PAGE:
The IGA Immune System And Nasal Immunization

The IGA immune system comprises approximately 2/3 of all the immune cells in the body. Intestinal tract, respiratory tract, and skin are all exterior surfaces and are required to hold the environments’ many pathogens at bay.

IGA is one of several classes of immunoglobulins, the others being Gamma M, Gamma E, and several sub classes of Gamma G. They each have different structures and functions, but all have the basic underlying mechanisms of antigen presentation, clonal expansion, heavy chain and light chain dimers and specificity.

Mucosal gamma A occurs in pairs, with a junctional J chain and a secretory piece; The latter serves as a type of receptor on the cell surface; Imagine millions of gamma A combining sites waving on the surface of respiratory and intestinal epithelium waiting for pathogens to come along. Once combined with the virus or bacterium, they are shed into the mucus and eliminated before the virus can get to the mucosal cells.

With an IM injection of COVID-19 vaccine, all of the immunoglobulin classes except for Gamma E respond, with the earliest anybody at four or five days and peaking at 11 to 12 days. Gamma A  in the serum occurs as a single antibody, as opposed to the secretory IGA which occur in pairs. Gamma G and M reside in the serum, and do not occur in any significant amounts in the mucus, leaving  secretory gamma A alone to directly face the outside world.

Nasal immunization should theoretically be the route of choice for respiratory viruses. There is a vigorous response not only in the production of mucosal secretory IGA, but also in the production of serum immunoglobulins including IgG. However, the Titanic of medical practice turns very slowly. Part of the problem is probably tradition; immunizations have always been given by subcutaneous or intramuscular injection.

When a substance is injected, you know that it’s in the body in a precise amount, the tissues are very vascular, and the pick up rate is known, and it works well. With IM immunizations, people may get sick, because the lining membranes are not protected, but the immunized person rapidly produces huge amounts of IgG which usually keeps the infection under control. Covid is unique in its ability to evade the innate immune system, and multiply rapidly before the humoral immune response is adequate. Also, Covid  Immunity wanes rapidly, aided by the fact that Covid is always changing it’s outer form.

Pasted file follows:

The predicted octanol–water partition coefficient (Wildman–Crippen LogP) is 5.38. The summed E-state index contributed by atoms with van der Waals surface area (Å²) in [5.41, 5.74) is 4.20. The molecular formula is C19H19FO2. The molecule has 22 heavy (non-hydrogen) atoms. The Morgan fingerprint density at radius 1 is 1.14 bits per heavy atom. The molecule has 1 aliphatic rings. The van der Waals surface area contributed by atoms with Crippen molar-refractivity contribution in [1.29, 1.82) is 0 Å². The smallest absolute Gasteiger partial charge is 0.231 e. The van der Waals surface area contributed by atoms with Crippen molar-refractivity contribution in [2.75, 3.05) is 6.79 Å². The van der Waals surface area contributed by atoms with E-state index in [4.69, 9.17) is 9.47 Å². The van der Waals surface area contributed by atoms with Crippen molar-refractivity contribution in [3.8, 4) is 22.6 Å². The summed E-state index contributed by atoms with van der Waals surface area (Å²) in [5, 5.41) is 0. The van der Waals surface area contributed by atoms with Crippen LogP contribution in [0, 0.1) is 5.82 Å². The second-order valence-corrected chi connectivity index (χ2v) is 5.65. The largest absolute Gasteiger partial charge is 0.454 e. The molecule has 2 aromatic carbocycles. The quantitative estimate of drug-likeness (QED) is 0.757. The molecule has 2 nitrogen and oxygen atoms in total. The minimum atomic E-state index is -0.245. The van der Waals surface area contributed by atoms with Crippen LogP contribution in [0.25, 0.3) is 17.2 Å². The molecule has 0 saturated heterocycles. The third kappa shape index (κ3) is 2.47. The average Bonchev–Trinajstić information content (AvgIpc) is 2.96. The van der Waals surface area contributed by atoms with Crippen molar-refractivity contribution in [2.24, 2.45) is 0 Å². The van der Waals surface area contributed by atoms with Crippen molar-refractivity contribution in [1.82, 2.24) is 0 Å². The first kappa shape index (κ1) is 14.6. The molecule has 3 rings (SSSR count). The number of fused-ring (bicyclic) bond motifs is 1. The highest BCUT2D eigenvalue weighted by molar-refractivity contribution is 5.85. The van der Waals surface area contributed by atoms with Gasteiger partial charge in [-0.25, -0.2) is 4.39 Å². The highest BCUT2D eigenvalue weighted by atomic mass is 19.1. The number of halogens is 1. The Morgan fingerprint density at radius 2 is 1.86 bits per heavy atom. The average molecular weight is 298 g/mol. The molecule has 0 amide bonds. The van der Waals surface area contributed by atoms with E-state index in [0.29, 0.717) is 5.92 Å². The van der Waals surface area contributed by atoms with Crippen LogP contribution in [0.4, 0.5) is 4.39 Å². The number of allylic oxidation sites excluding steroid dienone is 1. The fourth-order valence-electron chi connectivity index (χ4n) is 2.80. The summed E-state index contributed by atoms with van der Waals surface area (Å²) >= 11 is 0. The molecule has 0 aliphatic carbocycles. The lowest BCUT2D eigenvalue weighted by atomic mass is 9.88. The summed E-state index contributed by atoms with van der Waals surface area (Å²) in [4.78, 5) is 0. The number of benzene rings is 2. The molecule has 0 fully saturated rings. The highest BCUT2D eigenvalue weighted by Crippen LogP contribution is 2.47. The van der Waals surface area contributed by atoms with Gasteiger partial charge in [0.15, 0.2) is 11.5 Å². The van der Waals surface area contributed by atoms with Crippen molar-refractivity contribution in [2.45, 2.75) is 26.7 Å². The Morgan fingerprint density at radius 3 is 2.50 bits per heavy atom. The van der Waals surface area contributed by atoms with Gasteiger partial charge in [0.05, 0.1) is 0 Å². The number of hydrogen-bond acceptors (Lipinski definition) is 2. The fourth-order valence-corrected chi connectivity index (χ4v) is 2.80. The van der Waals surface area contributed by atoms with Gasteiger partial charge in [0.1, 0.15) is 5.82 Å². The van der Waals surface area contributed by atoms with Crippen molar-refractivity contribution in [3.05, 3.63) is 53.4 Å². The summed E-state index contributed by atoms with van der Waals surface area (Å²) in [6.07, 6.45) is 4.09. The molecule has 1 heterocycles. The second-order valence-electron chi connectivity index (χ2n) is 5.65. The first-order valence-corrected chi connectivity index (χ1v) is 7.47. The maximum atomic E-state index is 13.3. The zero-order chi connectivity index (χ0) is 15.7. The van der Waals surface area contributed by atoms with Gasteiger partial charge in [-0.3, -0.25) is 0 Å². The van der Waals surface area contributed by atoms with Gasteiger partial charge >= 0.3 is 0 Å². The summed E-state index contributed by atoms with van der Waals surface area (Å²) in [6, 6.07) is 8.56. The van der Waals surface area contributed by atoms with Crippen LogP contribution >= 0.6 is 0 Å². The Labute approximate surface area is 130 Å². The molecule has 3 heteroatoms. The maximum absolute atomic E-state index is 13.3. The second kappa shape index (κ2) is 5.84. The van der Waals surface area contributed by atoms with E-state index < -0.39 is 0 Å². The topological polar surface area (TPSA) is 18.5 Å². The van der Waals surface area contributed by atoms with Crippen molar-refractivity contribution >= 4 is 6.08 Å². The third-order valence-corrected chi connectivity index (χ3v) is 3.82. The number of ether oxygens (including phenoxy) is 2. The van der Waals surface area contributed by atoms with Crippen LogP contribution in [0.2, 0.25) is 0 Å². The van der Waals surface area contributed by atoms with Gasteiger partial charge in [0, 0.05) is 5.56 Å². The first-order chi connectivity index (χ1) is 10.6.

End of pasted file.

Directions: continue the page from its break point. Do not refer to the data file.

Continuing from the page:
There are more than a dozen nasal Covid vaccines being investigated, and the early studies on hamsters and mice showed a robust mucosal antibody production as well as a serum IgG production at least as great as intramuscular injection.

There are, however, several problems. An attenuated, live COVID-19 vaccine would theoretically be the best, since the virus itself is able to get into the cells and start replicating. However, lack of experience makes the medical profession fearful. There are a huge number of “do not give to” warnings on the only currently approved nasal vaccine, which is an attenuated influenza virus. There are worries about immunodeficient people, older people, pregnant people and about the possibility that the attenuated virus will go into the central nervous system via the olfactory system.

There are practical concerns as well. Viral vector vaccines may stimulate an amnestic response to the vector that excludes the vaccine from entering the cells. The nasal vaccine might be swept away with the mucus. How much is the vaccine will remain in the nasal tissues? Will patients have any confidence in the vaccine since it’s just a spray in the nose? Will it be abused, since literally anybody could administer the nasal vaccine.

The bottom line is that of the many vaccines in trial, not a single one is expected to be approved until the early fall. Interestingly, Pfizer is working with an mRNA nasal vaccine. DNA nasal vaccines are also being tried, since DNA is a more stable molecule. A number of adenoviral vectored vaccines are in trials.

The nasal route for immunization is so promising that I believe we will eventually have nasal vaccines, hopefully tailored for current viral variants.

Nasal antibody administration, or a small molecule drug that will combine with Covid are being looked at, but since they do not produce more than transient effects, I doubt if they will be very popular. Carrageenan is an approved substance that ties up viruses, and might have a chance to succeed as a nasal spray treatment.

Pills are so much for more familiar to people as a treatment device, and seem more attractive to drug companies. I do not believe that nasal sprays will replace them as the staple of outpatient medical treatment.

—Dr. C.

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